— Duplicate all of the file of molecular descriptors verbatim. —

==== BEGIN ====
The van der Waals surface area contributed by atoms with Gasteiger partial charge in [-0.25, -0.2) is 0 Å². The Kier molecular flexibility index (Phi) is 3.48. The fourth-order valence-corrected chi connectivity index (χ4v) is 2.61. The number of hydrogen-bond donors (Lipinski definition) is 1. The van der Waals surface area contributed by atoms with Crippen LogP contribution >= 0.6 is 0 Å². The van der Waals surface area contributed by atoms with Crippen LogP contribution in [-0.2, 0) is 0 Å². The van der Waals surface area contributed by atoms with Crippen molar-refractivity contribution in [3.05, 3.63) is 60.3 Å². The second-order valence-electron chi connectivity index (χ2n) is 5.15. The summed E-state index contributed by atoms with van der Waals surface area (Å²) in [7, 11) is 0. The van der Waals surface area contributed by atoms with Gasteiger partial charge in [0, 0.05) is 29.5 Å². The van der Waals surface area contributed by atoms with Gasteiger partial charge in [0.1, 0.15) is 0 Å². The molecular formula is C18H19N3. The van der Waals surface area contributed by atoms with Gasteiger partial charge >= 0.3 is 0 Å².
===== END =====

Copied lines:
The van der Waals surface area contributed by atoms with Gasteiger partial charge in [-0.25, -0.2) is 0 Å². The Kier molecular flexibility index (Phi) is 3.48. The fourth-order valence-corrected chi connectivity index (χ4v) is 2.61. The number of hydrogen-bond donors (Lipinski definition) is 1. The van der Waals surface area contributed by atoms with Crippen LogP contribution >= 0.6 is 0 Å². The van der Waals surface area contributed by atoms with Crippen LogP contribution in [-0.2, 0) is 0 Å². The van der Waals surface area contributed by atoms with Crippen molar-refractivity contribution in [3.05, 3.63) is 60.3 Å². The second-order valence-electron chi connectivity index (χ2n) is 5.15. The summed E-state index contributed by atoms with van der Waals surface area (Å²) in [7, 11) is 0. The van der Waals surface area contributed by atoms with Gasteiger partial charge in [0, 0.05) is 29.5 Å². The van der Waals surface area contributed by atoms with Gasteiger partial charge in [0.1, 0.15) is 0 Å². The molecular formula is C18H19N3. The van der Waals surface area contributed by atoms with Gasteiger partial charge >= 0.3 is 0 Å².